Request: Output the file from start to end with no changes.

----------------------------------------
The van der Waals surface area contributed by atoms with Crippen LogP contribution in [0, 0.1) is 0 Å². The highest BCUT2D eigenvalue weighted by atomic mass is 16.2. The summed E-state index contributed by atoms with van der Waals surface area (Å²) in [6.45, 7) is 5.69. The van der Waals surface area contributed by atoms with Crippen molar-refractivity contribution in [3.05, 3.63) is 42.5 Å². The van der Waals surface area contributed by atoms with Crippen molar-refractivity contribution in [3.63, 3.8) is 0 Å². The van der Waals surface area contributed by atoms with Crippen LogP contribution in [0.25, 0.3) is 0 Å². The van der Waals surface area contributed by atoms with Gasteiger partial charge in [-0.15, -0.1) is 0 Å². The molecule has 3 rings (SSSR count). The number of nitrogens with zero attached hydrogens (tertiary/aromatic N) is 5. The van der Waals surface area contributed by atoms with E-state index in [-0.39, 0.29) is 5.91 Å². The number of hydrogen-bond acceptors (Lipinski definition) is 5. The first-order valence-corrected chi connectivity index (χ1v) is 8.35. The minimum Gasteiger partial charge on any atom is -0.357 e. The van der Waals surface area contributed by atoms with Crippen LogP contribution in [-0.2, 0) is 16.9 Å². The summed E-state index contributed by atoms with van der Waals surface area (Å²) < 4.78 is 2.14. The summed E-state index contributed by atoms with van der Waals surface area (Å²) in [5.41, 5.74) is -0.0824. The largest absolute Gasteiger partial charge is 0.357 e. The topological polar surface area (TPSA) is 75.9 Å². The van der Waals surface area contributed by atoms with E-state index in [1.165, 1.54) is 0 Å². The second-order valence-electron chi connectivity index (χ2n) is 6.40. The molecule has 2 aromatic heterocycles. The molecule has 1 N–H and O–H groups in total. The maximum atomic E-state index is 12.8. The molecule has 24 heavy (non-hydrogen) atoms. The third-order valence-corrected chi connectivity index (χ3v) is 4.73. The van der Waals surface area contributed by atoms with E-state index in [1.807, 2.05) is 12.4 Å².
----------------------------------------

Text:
The van der Waals surface area contributed by atoms with Crippen LogP contribution in [0, 0.1) is 0 Å². The highest BCUT2D eigenvalue weighted by atomic mass is 16.2. The summed E-state index contributed by atoms with van der Waals surface area (Å²) in [6.45, 7) is 5.69. The van der Waals surface area contributed by atoms with Crippen molar-refractivity contribution in [3.05, 3.63) is 42.5 Å². The van der Waals surface area contributed by atoms with Crippen molar-refractivity contribution in [3.63, 3.8) is 0 Å². The van der Waals surface area contributed by atoms with Crippen LogP contribution in [0.25, 0.3) is 0 Å². The van der Waals surface area contributed by atoms with Gasteiger partial charge in [-0.15, -0.1) is 0 Å². The molecule has 3 rings (SSSR count). The number of nitrogens with zero attached hydrogens (tertiary/aromatic N) is 5. The van der Waals surface area contributed by atoms with E-state index in [-0.39, 0.29) is 5.91 Å². The number of hydrogen-bond acceptors (Lipinski definition) is 5. The first-order valence-corrected chi connectivity index (χ1v) is 8.35. The minimum Gasteiger partial charge on any atom is -0.357 e. The van der Waals surface area contributed by atoms with Crippen LogP contribution in [-0.2, 0) is 16.9 Å². The summed E-state index contributed by atoms with van der Waals surface area (Å²) < 4.78 is 2.14. The summed E-state index contributed by atoms with van der Waals surface area (Å²) in [5.41, 5.74) is -0.0824. The largest absolute Gasteiger partial charge is 0.357 e. The topological polar surface area (TPSA) is 75.9 Å². The van der Waals surface area contributed by atoms with E-state index in [1.165, 1.54) is 0 Å². The second-order valence-electron chi connectivity index (χ2n) is 6.40. The molecule has 2 aromatic heterocycles. The molecule has 1 N–H and O–H groups in total. The maximum atomic E-state index is 12.8. The molecule has 24 heavy (non-hydrogen) atoms. The third-order valence-corrected chi connectivity index (χ3v) is 4.73. The van der Waals surface area contributed by atoms with E-state index in [1.807, 2.05) is 12.4 Å².